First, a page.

As job losses and salary cuts across sectors became rampant during the four months of the lockdown imposed in the city due to the Covid-19 pandemic, family court lawyers fielded calls from clients seeking the court’s intervention for waiver or reduction in payment of maintenance to separated wives and children.
An actor, who paid maintenance of Rs 70,000 per month to his former wife and son, has been out of work through the lockdown and has expressed inability to pay even half the amount with his income reduced to nothing.
“The wife is a journalist and has a fixed takeaway, even if there may be salary cuts, but in his case, his income was reduced to zero. First, he called me and said he can pay Rs 30,000 in maintenance and now he says he can’t even afford that because he has had no income through the months of lockdown,” said family court lawyer Vandana Shah. She said her client asked why he should continue to pay this amount for daily needs when he paid for the child’s school fee, extracurricular activities and travel abroad.
A large number of divorce cases filed in the family court in Bandra are contested over the payment of maintenance or recovery of maintenance arrears. Although tendency to skirt the payment of alimony to the wife is common, family court lawyers said courts have, more often than not, been strict in such cases and ensured the woman was paid her due whether it was a case of divorce or domestic violence.
In the face of the pandemic and subsequent losses of jobs and income, however, the courts too have a new set of facts to take into account while deciding cases contested over payment of maintenance.
Shah said amid the lockdown, even the Bombay High Court had granted relief to a man unable to pay interim maintenance because he had lost his job. The court reduced the maintenance amount, she said.
“It’s only going to get worse because judges have also become very spare keeping in mind the pandemic and that people have lost jobs, they are not getting jobs back,” said Shah.
Through the months of lockdown, the family court has been working with 15 per cent staff. While all the judges continue to hear cases online, cases are prioritised based on urgency. The 14 marriage counsellors attached to the court have also been carrying out their work through video conference. Petitions are filed online and allotted a token number for the next day to file documents for verification. A counter for verification has been set up outside and no one other than the staff and lawyers are allowed inside the building that has been following a strict sanitisation protocol, a court official said.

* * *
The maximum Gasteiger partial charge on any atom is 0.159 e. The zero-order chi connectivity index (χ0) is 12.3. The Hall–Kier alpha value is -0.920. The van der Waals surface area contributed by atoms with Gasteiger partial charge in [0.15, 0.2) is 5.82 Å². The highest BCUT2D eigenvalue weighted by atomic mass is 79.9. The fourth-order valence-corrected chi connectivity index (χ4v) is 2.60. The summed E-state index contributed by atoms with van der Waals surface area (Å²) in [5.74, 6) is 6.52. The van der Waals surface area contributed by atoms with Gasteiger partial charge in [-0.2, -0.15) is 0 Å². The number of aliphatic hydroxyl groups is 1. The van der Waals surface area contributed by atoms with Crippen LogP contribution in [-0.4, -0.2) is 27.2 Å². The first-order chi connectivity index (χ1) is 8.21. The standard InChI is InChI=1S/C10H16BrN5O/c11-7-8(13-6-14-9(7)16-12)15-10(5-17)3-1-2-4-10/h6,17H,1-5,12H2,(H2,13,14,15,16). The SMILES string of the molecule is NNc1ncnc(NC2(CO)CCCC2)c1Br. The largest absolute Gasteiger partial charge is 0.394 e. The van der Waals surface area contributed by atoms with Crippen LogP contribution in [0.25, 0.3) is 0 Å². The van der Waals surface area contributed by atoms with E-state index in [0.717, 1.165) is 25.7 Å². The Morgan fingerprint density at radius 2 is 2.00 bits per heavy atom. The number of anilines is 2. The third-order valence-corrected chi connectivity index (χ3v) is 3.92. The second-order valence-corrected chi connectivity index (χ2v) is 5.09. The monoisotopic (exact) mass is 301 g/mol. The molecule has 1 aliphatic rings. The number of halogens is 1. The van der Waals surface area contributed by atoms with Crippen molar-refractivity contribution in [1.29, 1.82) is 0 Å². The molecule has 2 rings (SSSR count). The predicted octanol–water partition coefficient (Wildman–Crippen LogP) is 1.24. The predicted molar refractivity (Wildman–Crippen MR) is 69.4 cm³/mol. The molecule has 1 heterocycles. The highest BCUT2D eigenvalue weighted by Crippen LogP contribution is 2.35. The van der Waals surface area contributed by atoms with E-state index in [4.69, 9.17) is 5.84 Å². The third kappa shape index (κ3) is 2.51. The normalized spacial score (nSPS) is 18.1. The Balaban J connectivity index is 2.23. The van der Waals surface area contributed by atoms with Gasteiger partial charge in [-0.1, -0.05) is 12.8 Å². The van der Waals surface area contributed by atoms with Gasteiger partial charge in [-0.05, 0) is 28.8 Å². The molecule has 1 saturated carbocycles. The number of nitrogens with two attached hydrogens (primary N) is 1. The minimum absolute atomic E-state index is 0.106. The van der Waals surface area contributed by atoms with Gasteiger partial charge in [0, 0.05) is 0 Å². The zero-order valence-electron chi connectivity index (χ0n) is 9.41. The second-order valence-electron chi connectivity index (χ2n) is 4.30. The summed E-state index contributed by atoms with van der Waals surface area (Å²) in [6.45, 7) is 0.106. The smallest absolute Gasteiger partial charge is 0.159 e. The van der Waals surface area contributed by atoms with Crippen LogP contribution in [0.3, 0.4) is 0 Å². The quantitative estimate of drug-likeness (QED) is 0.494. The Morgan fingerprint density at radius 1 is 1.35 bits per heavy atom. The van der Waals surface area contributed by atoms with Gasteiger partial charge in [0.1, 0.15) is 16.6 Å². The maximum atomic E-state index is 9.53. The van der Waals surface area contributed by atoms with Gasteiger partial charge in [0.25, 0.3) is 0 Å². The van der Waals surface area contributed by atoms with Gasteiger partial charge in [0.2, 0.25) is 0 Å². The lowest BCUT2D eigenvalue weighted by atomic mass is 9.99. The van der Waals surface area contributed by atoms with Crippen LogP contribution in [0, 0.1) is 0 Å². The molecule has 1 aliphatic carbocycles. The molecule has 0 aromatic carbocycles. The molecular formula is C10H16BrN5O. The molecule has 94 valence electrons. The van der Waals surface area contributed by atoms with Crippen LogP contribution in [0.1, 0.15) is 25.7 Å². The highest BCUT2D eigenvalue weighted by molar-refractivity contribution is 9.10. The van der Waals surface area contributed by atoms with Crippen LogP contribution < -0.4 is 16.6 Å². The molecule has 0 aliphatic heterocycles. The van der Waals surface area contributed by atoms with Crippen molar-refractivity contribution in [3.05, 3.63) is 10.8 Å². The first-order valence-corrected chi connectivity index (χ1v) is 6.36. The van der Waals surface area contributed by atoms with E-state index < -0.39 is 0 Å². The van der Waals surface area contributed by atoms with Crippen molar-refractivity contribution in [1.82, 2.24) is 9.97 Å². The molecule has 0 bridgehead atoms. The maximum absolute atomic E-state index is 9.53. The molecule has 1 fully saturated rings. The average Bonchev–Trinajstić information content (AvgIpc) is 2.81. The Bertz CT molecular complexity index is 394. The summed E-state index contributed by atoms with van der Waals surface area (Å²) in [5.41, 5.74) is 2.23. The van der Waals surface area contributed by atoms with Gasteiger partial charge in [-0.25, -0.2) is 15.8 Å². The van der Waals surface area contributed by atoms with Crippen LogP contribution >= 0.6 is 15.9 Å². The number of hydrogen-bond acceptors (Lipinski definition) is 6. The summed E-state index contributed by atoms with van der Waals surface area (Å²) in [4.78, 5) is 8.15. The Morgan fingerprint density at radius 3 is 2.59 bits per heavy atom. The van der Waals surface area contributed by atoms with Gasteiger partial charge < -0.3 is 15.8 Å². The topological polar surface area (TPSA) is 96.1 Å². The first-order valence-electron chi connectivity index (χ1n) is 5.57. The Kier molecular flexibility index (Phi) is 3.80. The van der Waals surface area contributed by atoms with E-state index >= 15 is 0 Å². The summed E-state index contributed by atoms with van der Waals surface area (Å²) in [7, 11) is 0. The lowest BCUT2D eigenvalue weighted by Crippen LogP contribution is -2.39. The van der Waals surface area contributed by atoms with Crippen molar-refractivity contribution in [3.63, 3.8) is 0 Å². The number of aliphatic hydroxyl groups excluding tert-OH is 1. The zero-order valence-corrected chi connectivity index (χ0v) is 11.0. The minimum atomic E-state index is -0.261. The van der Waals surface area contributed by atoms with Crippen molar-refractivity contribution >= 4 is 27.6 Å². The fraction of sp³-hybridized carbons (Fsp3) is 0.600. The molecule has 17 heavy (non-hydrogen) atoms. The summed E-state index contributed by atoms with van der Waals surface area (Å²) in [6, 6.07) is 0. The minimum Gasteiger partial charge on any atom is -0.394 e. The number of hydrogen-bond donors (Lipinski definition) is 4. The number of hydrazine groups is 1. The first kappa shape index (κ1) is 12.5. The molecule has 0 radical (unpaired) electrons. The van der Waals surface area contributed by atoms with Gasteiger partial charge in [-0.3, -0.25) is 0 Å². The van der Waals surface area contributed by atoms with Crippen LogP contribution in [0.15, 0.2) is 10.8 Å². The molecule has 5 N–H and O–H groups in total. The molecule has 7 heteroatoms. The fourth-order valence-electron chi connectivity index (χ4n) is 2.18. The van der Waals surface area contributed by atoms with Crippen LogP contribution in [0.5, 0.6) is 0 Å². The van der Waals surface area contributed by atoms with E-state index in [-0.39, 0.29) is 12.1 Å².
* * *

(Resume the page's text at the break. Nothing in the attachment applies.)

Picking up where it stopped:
While cases seeking a waiver or reduction of maintenance amounts have already got family court lawyers drafting interim applications, lawyer Mridula Kadam said in such cases, they would have to file an interim application citing “changed circumstances” and urge the court to review its earlier application in which the order of maintenance may be passed.
“I got a call from a banker who said he could no longer pay the same maintenance amount that he was paying because he has had to take a pay cut. It is easier for a salaried person to show the reduction in his income with a salary certificate but for businessmen it’s more difficult. Like in case of a restaurateur, he will have to show that the restaurant was closed for so many months and he had no income,” said Kadam.
This is an “obvious consequence” of job loss and pay cuts, said lawyer Amit Karkhanis. “Once the courts reopen fully there will be several applications for modification of maintenance amounts. They will all seek a cut in maintenance that may be in proportion with the husband’s income. This may, however, be harsh on women,” said Karkhanis.
Women’s rights lawyer Veena Gowda, said the pandemic and job losses may just be another excuse for men who tried to evade the payment of maintenance. The situation will have a more adverse effect on economically disadvantaged women. She said courts must step in to ensure some sort of immediate relief for women. This, she said, was also a good time to relook at matrimonial laws.
“We really tend to ignore patriarchy when we look at this concept of ‘family’. When we see the pendency of cases in the family court, a lot of them are pendency of recovery of (maintenance) arrears. Even in middle-class, upper middle class it is becoming an excuse not to pay and harass the woman. They know there is not much the courts are going to do now because their matters won’t come up as urgent,” said Gowda.
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